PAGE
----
Last week, the Illinois High School Association (IHSA) announced it would be hosting a separate state tournament for high school girls in the state, beginning in the 2021-2022 school year. Prior to this just-approved state championship, Illinois girls who wanted to wrestle for a state title had to compete against boys at the state championships at the University of Illinois' State Farm Center (the iconic concrete-dome facility built on the edge of the U of I campus in 1963).
This just-announced IHSA state wrestling championship officially sanctioned for girls -- slated to take the mats for the first time in 2021-2022 -- is expected to eventually replace the separate, non-sanctioned girls state tournament that was first conducted by the Illinois Wrestling Coaches and Officials Association (IWCOA) starting in 2017.
"It's about time, I did not think Illinois would lag so behind," Coal City wrestling coach Mark Masters said. "I was really surprised I know our Illinois Wrestling Coaches and Officials Association really pushed for the IHSA to get this done ASAP."
Girls wrestling has grown tremendously throughout the nation over the past decade or so, and Illinois is no exception.
"It's definitely exciting for the opportunity to have something at the end of the season that's sanctioned just like the other sports in the IHSA," Central wrestling coach Travis Williams told the Daily Journal. "I'd say within the last ten years there's been a huge change and shift in the acceptance of girls wrestling. I think its filtered down from the Olympic and International level to the college level and now we are starting to see it as another option for girls and it's not the stigma that it might have been 10 years ago."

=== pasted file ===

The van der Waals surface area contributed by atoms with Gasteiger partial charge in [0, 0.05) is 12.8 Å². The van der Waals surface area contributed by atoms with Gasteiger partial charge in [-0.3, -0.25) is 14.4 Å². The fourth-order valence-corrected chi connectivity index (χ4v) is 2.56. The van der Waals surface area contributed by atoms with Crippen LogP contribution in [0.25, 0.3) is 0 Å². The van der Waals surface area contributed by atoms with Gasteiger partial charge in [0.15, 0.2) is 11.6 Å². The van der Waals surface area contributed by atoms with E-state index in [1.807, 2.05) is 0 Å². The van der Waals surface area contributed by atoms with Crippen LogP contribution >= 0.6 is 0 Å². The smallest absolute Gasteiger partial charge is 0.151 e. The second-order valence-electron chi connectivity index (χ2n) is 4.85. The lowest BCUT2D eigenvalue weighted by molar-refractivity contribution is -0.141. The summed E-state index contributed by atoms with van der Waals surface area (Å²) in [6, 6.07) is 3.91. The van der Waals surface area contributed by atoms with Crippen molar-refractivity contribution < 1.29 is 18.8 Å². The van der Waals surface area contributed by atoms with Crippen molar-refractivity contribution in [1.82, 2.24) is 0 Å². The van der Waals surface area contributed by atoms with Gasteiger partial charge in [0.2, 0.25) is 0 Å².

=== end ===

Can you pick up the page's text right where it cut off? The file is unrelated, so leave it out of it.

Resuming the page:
In terms of girls participation levels in wrestling, the growth is tremendous throughout the entire nation ... and within Illinois. According to the IHSA meeting minutes from last Monday's meeting, the number of girl's participation in wrestling in Illinois has nearly doubled in the past year, going from 424 two years ago to 837 in 2019-2020. That kind of growth is typical throughout the entire nation. In fact, as recently as the beginning of 2018, only a half-dozen states had separate, sanctioned wrestling programs throughout the entire nation. Now, with this latest announcement, states which have officially sanctioned girls wrestling include Alaska, Arizona, Arkansas, California, Colorado, Connecticut, Florida, Georgia, Hawaii, Illinois, Kansas, Maine, Maryland, Massachusetts, Missouri, Montana, Nebraska, New Jersey, New Mexico, Oklahoma, Oregon, South Dakota, Tennessee, Texas, Utah and Washington.